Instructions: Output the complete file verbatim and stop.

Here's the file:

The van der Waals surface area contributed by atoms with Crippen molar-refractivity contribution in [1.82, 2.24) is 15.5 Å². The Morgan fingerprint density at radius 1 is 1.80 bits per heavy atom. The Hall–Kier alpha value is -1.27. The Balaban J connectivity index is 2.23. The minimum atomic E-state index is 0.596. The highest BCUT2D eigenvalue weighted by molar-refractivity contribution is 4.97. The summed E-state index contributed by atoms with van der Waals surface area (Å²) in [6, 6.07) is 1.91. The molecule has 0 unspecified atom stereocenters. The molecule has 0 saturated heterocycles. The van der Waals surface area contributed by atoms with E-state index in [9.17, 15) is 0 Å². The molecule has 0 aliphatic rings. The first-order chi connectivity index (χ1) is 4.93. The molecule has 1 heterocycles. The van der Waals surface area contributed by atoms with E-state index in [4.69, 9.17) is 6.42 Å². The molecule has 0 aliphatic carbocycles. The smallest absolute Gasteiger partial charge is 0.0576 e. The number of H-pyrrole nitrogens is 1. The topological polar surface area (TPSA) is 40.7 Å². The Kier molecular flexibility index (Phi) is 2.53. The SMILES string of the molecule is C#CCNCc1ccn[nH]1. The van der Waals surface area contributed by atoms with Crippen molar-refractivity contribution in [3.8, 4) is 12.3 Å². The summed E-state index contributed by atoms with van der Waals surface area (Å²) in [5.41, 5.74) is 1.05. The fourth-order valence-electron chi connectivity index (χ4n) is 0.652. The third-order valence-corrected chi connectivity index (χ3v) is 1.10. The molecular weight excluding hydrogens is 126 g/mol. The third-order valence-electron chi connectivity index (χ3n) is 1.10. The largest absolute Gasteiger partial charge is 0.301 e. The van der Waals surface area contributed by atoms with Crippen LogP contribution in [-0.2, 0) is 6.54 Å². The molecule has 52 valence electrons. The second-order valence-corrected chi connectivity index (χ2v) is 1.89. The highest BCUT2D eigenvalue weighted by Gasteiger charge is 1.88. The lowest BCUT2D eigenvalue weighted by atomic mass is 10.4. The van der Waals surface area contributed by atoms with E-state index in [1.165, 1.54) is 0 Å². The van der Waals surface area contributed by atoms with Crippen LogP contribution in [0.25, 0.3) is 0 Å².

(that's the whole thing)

The van der Waals surface area contributed by atoms with Crippen molar-refractivity contribution in [1.82, 2.24) is 15.5 Å². The Morgan fingerprint density at radius 1 is 1.80 bits per heavy atom. The Hall–Kier alpha value is -1.27. The Balaban J connectivity index is 2.23. The minimum atomic E-state index is 0.596. The highest BCUT2D eigenvalue weighted by molar-refractivity contribution is 4.97. The summed E-state index contributed by atoms with van der Waals surface area (Å²) in [6, 6.07) is 1.91. The molecule has 0 unspecified atom stereocenters. The molecule has 0 saturated heterocycles. The van der Waals surface area contributed by atoms with E-state index in [9.17, 15) is 0 Å². The molecule has 0 aliphatic rings. The first-order chi connectivity index (χ1) is 4.93. The molecule has 1 heterocycles. The van der Waals surface area contributed by atoms with E-state index in [4.69, 9.17) is 6.42 Å². The molecule has 0 aliphatic carbocycles. The smallest absolute Gasteiger partial charge is 0.0576 e. The number of H-pyrrole nitrogens is 1. The topological polar surface area (TPSA) is 40.7 Å². The Kier molecular flexibility index (Phi) is 2.53. The SMILES string of the molecule is C#CCNCc1ccn[nH]1. The van der Waals surface area contributed by atoms with Crippen molar-refractivity contribution in [3.8, 4) is 12.3 Å². The summed E-state index contributed by atoms with van der Waals surface area (Å²) in [5.41, 5.74) is 1.05. The fourth-order valence-electron chi connectivity index (χ4n) is 0.652. The third-order valence-corrected chi connectivity index (χ3v) is 1.10. The molecular weight excluding hydrogens is 126 g/mol. The third-order valence-electron chi connectivity index (χ3n) is 1.10. The largest absolute Gasteiger partial charge is 0.301 e. The van der Waals surface area contributed by atoms with Crippen LogP contribution in [-0.2, 0) is 6.54 Å². The molecule has 52 valence electrons. The second-order valence-corrected chi connectivity index (χ2v) is 1.89. The highest BCUT2D eigenvalue weighted by Gasteiger charge is 1.88. The lowest BCUT2D eigenvalue weighted by atomic mass is 10.4. The van der Waals surface area contributed by atoms with E-state index in [1.165, 1.54) is 0 Å². The van der Waals surface area contributed by atoms with Crippen LogP contribution in [0.25, 0.3) is 0 Å².